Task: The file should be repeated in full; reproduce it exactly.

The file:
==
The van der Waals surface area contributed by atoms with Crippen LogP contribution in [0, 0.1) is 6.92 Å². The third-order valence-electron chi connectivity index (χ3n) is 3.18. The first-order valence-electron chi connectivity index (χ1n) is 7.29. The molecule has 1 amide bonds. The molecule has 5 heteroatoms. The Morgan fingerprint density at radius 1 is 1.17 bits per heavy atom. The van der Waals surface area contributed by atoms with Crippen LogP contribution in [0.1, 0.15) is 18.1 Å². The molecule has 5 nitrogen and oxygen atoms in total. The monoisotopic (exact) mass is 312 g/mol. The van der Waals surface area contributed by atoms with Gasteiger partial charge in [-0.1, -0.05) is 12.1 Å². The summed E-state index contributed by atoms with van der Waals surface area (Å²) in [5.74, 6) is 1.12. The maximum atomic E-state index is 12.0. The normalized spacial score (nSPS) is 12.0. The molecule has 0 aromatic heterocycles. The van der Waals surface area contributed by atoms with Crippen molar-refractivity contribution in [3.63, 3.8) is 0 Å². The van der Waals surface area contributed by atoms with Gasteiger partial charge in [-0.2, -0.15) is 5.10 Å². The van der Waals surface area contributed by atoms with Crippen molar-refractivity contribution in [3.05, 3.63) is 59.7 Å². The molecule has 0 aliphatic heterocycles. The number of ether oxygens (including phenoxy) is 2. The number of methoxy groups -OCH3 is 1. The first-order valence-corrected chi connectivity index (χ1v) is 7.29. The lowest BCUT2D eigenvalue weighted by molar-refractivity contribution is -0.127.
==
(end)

The van der Waals surface area contributed by atoms with Crippen LogP contribution in [0, 0.1) is 6.92 Å². The third-order valence-electron chi connectivity index (χ3n) is 3.18. The first-order valence-electron chi connectivity index (χ1n) is 7.29. The molecule has 1 amide bonds. The molecule has 5 heteroatoms. The Morgan fingerprint density at radius 1 is 1.17 bits per heavy atom. The van der Waals surface area contributed by atoms with Crippen LogP contribution in [0.1, 0.15) is 18.1 Å². The molecule has 5 nitrogen and oxygen atoms in total. The monoisotopic (exact) mass is 312 g/mol. The van der Waals surface area contributed by atoms with Gasteiger partial charge in [-0.1, -0.05) is 12.1 Å². The summed E-state index contributed by atoms with van der Waals surface area (Å²) in [5.74, 6) is 1.12. The maximum atomic E-state index is 12.0. The normalized spacial score (nSPS) is 12.0. The molecule has 0 aromatic heterocycles. The van der Waals surface area contributed by atoms with Crippen molar-refractivity contribution in [3.63, 3.8) is 0 Å². The van der Waals surface area contributed by atoms with Gasteiger partial charge in [-0.2, -0.15) is 5.10 Å². The van der Waals surface area contributed by atoms with Crippen molar-refractivity contribution in [3.05, 3.63) is 59.7 Å². The molecule has 0 aliphatic heterocycles. The number of ether oxygens (including phenoxy) is 2. The number of methoxy groups -OCH3 is 1. The first-order valence-corrected chi connectivity index (χ1v) is 7.29. The lowest BCUT2D eigenvalue weighted by molar-refractivity contribution is -0.127.